Heck, the romance I had in BG2 even made me chose a different ending then I thought I would. Also, the threat of companions leaving you is essential, if you're "in love" with an npc, then your actions should be affected, while in DA games all you care about is getting the right dialogue option to get "rep" with the character. Though if you wanted to romance Viconia (the original Morigan) you needed to make sure you didn't scare her away early if you were being too good, and slowly try to open her up to another world view.

 

Main thing is for me, romance has to be an after thought, not a main reason for the cars existence, something that flows naturally between companions out in the field for a long time, not somethign you jump at when the dialogue option says "romance option".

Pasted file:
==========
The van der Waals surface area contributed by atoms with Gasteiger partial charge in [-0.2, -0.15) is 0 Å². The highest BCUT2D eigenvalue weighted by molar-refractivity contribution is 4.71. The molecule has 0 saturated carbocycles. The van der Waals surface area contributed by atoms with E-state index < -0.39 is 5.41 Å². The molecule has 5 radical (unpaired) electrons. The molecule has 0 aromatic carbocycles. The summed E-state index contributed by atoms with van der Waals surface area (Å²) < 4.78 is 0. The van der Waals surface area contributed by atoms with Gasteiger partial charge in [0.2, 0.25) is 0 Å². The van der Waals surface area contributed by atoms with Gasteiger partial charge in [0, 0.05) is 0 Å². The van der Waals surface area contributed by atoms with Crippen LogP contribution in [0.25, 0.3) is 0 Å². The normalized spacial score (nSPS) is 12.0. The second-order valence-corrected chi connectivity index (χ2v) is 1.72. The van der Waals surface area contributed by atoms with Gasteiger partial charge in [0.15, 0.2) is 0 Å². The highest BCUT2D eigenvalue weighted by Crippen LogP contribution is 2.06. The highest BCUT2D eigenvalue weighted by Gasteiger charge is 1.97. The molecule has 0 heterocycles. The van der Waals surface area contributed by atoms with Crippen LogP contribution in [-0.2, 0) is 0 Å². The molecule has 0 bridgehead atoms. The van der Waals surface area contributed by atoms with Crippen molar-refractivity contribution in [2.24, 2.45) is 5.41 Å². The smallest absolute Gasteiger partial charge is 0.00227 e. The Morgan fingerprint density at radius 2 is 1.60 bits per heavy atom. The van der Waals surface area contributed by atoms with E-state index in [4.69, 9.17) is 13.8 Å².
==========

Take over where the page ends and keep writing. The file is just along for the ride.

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He who fights with monsters should look to it that he himself does not become a monster . . .

when you gaze long into the abyss the abyss also gazes into you

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Nah, You're over-analyzing. It has nothing to do with any "Roman Empire influence". There's only one explanation for Dragon Age's 21st Century-like views of sexuality/relationships: David Gaider. He is: 1) Gay; and 2) Dragon Age is his fantasy world. He wrote it. It's his creative outlet. In light of these two simple facts, everything is obvious.

 

Not all of us gayfolk would write a world where everyone humps everyone. I personally prefer Robert E. Howard's take on things.

 

And I believe the movie Osvir spoke about was Caligula.. but that may be because, for reasons that are obvious to those that have seen it, the only non-comedy movie I've seen that's set in Roman times.

 

 

Sorry for being a little hostile earlier, I did think you were being homophobic and its something that really bothers me

 

I live in South Africa and you can't be sexist or racist in our new multi-racial country but you can still be homophobic and it really frustrates me